South Africa recognised that rigid subsidized housing programs of the past were contributing to spatially inefficient and unequal cities. It switched gears and, as a result, recently launched a $3 billion investment program that will provide in-situ basic services, tenure security and livelihood support to 400,000 families of shack dwellers by 2014.
IBSA – Helping 100 Million by 2020
Launched in 2007, as one of the thematic platforms of the IBSA Trilateral Agreement the Human Settlement Group is committed to improving the lives of at least 100 million slum dwellers in the three member countries by 2020.
IBSA-HS approached the World Bank Institute (WBI) and Cities Alliance (CA) to help strengthen and facilitate the knowledge brokering mechanisms among the three countries. IBSA Human Settlement Group offers a unique South-South cooperation platform to compare different approaches and draw lessons on national policies and programs.
The three countries have continually raised the need to improve knowledge and skills in the area of upgrading settlements and relevant areas. This would help these institutions to design appropriate policies, programs, and corresponding guidelines and institutional arrangements to contribute to their development goals.
The “Right to the City” In October 2011 in Pretoria, South Africa, the IBSA Working Group on Human Settlements, with support from WBI and CA convened a high-level workshop among national policymakers, city managers, urban practitioners, academics and slum dwellers’ organisations around the topic: “What Kind of Urbanization?
Addressing the Challenge of Slums and Including the Poor into the Urban Fabric.” During the workshop, participants highlighted innovations and challenges for ensuring that the urban poor have the same rights to the city they live in as any other citizens by means of scaling up slum improvement initiatives, ensuring land availability, infrastructure and tenure security, and empowering local communities.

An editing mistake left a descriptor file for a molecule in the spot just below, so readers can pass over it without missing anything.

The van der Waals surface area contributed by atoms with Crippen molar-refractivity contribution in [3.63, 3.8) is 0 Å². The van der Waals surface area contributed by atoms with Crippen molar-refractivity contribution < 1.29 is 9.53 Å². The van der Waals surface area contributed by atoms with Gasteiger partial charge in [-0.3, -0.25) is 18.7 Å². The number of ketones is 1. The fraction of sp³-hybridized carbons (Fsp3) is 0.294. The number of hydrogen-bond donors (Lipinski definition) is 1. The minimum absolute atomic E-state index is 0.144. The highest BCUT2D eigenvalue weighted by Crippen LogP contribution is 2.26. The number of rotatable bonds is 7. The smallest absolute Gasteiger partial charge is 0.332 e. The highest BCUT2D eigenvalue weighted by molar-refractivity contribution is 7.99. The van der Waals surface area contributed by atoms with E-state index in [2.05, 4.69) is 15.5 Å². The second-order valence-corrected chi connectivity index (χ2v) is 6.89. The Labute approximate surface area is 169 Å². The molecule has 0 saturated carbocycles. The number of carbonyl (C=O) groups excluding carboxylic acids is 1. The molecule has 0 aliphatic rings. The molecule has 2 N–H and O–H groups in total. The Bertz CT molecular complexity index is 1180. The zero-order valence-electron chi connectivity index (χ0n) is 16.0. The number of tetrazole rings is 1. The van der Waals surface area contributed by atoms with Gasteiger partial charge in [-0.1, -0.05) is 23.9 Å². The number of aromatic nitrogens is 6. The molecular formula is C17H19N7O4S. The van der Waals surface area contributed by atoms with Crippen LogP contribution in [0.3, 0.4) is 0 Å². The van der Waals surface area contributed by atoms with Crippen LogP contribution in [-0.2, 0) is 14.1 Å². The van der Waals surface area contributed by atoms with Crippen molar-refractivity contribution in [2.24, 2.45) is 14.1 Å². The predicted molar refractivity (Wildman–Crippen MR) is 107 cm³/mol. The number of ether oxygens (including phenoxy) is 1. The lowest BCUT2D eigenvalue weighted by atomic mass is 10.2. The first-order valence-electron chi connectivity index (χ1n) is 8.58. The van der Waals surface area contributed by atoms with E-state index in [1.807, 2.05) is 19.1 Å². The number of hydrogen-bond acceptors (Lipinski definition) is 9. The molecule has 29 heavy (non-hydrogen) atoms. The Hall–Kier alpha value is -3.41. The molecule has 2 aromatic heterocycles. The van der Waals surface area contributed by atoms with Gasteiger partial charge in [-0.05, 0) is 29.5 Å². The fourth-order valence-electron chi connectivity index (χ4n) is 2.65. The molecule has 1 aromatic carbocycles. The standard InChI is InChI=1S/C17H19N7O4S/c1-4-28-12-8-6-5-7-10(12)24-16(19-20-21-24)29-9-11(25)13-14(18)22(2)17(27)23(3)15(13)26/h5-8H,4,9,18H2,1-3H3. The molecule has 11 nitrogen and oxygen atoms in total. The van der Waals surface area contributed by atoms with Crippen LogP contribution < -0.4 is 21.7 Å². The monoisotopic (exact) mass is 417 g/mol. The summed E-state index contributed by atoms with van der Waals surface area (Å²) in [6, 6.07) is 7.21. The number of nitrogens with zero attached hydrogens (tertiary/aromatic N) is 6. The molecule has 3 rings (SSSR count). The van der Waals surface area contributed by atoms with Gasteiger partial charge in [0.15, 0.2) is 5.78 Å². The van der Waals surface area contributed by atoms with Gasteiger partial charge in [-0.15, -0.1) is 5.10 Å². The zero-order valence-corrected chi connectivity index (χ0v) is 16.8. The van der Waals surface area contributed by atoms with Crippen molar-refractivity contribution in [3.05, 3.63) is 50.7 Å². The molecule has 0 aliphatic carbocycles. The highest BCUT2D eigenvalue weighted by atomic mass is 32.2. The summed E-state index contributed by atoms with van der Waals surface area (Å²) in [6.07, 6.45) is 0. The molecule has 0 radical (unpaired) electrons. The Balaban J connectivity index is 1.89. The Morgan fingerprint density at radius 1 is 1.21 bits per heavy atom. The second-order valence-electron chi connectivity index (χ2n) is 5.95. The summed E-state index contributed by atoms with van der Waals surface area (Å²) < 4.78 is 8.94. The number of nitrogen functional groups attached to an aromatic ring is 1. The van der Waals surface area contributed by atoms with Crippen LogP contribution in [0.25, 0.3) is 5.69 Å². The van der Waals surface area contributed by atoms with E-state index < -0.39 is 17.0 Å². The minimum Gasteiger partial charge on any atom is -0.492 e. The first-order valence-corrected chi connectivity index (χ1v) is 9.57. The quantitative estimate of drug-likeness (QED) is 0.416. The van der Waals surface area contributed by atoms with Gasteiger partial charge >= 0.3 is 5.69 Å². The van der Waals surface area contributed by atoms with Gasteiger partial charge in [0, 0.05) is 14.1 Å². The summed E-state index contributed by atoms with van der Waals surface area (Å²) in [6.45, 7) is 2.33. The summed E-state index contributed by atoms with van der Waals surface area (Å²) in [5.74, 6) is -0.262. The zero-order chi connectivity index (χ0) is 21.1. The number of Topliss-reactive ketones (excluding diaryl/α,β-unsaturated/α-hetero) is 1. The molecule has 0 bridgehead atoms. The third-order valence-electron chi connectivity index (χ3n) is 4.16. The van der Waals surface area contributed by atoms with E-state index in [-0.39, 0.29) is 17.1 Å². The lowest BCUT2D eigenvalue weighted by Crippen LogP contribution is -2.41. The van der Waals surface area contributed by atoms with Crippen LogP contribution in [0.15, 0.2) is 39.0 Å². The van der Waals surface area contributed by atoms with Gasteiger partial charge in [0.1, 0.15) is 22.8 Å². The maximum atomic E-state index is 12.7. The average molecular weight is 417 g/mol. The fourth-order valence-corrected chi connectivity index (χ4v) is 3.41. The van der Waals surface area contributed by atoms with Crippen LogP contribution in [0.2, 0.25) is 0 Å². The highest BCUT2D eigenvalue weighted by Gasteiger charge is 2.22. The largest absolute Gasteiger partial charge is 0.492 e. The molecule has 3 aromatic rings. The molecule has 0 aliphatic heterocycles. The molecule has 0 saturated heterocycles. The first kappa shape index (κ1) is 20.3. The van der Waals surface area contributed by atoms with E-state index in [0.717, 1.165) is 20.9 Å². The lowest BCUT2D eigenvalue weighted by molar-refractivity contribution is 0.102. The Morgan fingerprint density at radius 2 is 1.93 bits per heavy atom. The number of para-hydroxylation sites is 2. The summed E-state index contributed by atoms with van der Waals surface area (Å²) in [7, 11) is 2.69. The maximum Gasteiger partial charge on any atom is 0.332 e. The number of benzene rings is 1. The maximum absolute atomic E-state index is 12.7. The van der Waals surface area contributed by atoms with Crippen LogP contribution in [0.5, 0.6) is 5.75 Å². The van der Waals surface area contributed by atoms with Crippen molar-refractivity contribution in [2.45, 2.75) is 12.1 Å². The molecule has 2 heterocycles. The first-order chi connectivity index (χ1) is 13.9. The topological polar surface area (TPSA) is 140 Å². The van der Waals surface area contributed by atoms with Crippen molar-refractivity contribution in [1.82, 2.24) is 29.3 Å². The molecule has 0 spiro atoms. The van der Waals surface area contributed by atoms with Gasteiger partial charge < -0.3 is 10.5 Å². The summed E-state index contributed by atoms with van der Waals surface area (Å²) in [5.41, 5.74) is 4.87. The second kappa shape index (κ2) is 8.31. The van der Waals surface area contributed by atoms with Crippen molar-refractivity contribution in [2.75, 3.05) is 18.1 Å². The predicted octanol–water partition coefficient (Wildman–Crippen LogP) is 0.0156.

The workshop also launched the “IBSA-Human Settlements Knowledge Exchange virtual platform to support continuous discussion and peer learning among members. The online space was created within WBI’s Inclusive Cities web site, for real-time discussions, especially on issues related to slum upgrading and affordable housing.
During the event, India, Brazil and South Africa agreed to launch by early 2012 a virtual debate series on financing slum upgrading, resettlement policies, monitoring and evaluation of national programs, and scaling up capacity through national programs. It was also agreed that the next IBSA Human Settlements Workshop will be held in India in late 2012.
On the long-term, the three countries agreed to strengthen the institutional framework of IBSA Human Settlements by partnering with ‘anchor institutions’ in each country to leverage the capacity of the group and put in place a long-term strategy for the group. This news feature originally appeared on the website of the World Bank Institute.